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Climate pact worries

Sentinel Digital DeskBy : Sentinel Digital Desk

  |  4 April 2017 12:00 AM GMT

Carrying out another of his campaign promises, US President Dold Trump last week signed an executive order that effectively declares that his country will not fulfil commitments made in striking the 2015 Paris climate deal. To be sure, the United States, the world’s second largest greenhouse gas emitter (after Chi), is not yet pulling out formally from the agreement. That would be a drastic step that can take years, involve protracted legal complications and isolate the US diplomatically. But President Trump’s move will nullify the pledges made by predecessor Barack Obama, whose Clean Power Plan would have cut US carbon dioxide emissions by 26-28 percent (from 2005 levels) by 2025. That plan envisaged shutting down coal-fired power plants while setting up mega solar and wind farms. This would have been the US contribution to help limit global warming to below 3.6 degrees Celsius, considered to be the ‘tipping point’ that can push planet Earth into irreversible, catastrophic events. Rising sea levels, rapid cycles of flash floods and severe droughts and food shortages are all likely effects of this doomsday climate change scerio. But Trump has made it clear on many occasions that he simply does not buy the arguments for global preventive action. In characteristic fashion, he has dubbed global warming an ‘expensive hoax’, once famously tweeting that ‘the concept was created by and for the Chinese in order to make US manufacturing non-competitive’. During several severe cold spells hitting the US, Trump has been known to comment that his country could do with some healthy dose of global warming! His administration’s current position appears to be that climate change exists, but is ‘turally occurring’ and certainly not man-made. Not surprisingly, President Trump’s executive order has directed US federal agencies that in making policy decisions, they must not use ‘social cost of carbon’ calculations about impacts of greenhouse gas emissions, that there must be no considerations about climate change in reviewing infrastructure projects. Making yet another pitch to his core electorate of blue collar workers, Trump has pointed out that his order will now keep hundreds of coal-fired power plants from closing down, that ‘coal is clean’ (despite being a fossil fuel!).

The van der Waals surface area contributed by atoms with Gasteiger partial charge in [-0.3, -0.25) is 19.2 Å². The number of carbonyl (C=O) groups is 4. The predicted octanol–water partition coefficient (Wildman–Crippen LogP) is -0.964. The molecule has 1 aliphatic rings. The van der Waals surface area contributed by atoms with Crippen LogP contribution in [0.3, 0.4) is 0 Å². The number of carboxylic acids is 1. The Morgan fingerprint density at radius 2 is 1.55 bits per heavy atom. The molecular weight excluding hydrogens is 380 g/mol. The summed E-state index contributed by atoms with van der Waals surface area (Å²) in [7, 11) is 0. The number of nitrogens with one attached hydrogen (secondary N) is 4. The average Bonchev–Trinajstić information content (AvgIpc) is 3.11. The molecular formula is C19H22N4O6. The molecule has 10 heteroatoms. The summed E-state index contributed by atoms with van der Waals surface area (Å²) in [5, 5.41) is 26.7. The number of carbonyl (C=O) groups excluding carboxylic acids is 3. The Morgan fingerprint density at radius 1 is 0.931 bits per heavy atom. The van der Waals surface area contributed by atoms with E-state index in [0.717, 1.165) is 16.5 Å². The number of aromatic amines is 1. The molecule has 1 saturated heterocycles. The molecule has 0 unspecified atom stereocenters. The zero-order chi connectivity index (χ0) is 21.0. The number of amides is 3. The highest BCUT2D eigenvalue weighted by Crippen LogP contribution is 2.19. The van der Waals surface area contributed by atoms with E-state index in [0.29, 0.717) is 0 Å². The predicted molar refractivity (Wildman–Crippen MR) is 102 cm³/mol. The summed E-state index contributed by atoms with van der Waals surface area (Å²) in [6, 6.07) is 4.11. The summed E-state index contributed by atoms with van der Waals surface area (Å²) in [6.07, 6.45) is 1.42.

Trump’s detractors have argued that coal as fuel has been facing competition from tural gas in the US, with increasing mechanisation threatening coal sector jobs anyway, while new wind and solar farms could have created much more openings. But with the Trump administration turning denial of climate change into tiol policy, and thereby ceding US leadership on this front, the responsibility now shifts to Chi, India (as the third biggest emitter), the European Union and other major economies. Since the late 1800s, the Earth is estimated to have warmed up by about 1.1 degree Celsius. Separate alyses by US space agency SA and US tiol Oceanic and Atmospheric Administration (NOAA) have both shown recently that 2016 was the hottest year ever recorded (the third year in a row) in terms of global average surface temperatures. Scientific data from other countries too indicate that carbon dioxide levels in Earth’s atmosphere have not been this high in 4 million years, that the last time the planet was so warm was about 1,15,000 years ago. Calling for bolder, more ambitious commitments on the basis of such worrying data, United tions Environment Program executive director Erik Solheim says: “This is not the time for any country to change course on the very serious and very real threat of climate change.” Paris deal negotiators and diplomats are now saying that the onus is now on other countries to continue moving towards low carbon economic model that uses clean energy. With the US no longer on board, all eyes will turn to how Chi and India negotiate the way ahead, as both these giants have powerful interl lobbies scornful of environmental concerns. To their credit, both Chinese President Xi Jinping and Prime Minister rendra Modi have taken strong, unequivocal positions in support of battling global warming. How the 190 plus sigtories of the climate pact, particularly the developing tions bloc, coordite their response will be crucial, particularly with Washington now cutting off funds to the Global Climate Change Initiative, including the Green Climate Fund (GCF). Funds have to be set aside to develop low-carbon technologies, and there has to be firm commitment to share these with other countries. With the world already close to the 1.5 degree Celsius limit set in Paris, the clock is ticking fast.

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